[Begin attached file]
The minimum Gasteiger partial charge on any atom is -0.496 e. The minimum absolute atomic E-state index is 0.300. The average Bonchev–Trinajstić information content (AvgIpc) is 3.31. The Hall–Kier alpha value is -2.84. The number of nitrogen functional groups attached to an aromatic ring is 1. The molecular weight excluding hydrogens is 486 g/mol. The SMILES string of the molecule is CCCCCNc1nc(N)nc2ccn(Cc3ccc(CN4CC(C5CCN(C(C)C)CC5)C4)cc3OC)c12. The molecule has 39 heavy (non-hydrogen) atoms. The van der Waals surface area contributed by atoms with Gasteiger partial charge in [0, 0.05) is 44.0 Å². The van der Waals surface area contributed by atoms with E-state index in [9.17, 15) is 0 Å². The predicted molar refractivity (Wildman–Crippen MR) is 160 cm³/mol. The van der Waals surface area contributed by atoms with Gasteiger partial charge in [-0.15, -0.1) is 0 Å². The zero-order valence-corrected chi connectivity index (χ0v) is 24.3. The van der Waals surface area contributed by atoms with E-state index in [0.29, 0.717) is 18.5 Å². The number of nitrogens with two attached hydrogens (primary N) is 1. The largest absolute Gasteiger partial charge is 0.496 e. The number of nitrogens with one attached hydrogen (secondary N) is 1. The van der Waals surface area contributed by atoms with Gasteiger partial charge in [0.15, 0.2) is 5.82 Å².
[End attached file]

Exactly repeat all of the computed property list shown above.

The minimum Gasteiger partial charge on any atom is -0.496 e. The minimum absolute atomic E-state index is 0.300. The average Bonchev–Trinajstić information content (AvgIpc) is 3.31. The Hall–Kier alpha value is -2.84. The number of nitrogen functional groups attached to an aromatic ring is 1. The molecular weight excluding hydrogens is 486 g/mol. The SMILES string of the molecule is CCCCCNc1nc(N)nc2ccn(Cc3ccc(CN4CC(C5CCN(C(C)C)CC5)C4)cc3OC)c12. The molecule has 39 heavy (non-hydrogen) atoms. The van der Waals surface area contributed by atoms with Gasteiger partial charge in [0, 0.05) is 44.0 Å². The van der Waals surface area contributed by atoms with E-state index in [9.17, 15) is 0 Å². The predicted molar refractivity (Wildman–Crippen MR) is 160 cm³/mol. The van der Waals surface area contributed by atoms with Gasteiger partial charge in [-0.15, -0.1) is 0 Å². The zero-order valence-corrected chi connectivity index (χ0v) is 24.3. The van der Waals surface area contributed by atoms with E-state index in [0.29, 0.717) is 18.5 Å². The number of nitrogens with two attached hydrogens (primary N) is 1. The largest absolute Gasteiger partial charge is 0.496 e. The number of nitrogens with one attached hydrogen (secondary N) is 1. The van der Waals surface area contributed by atoms with Gasteiger partial charge in [0.15, 0.2) is 5.82 Å².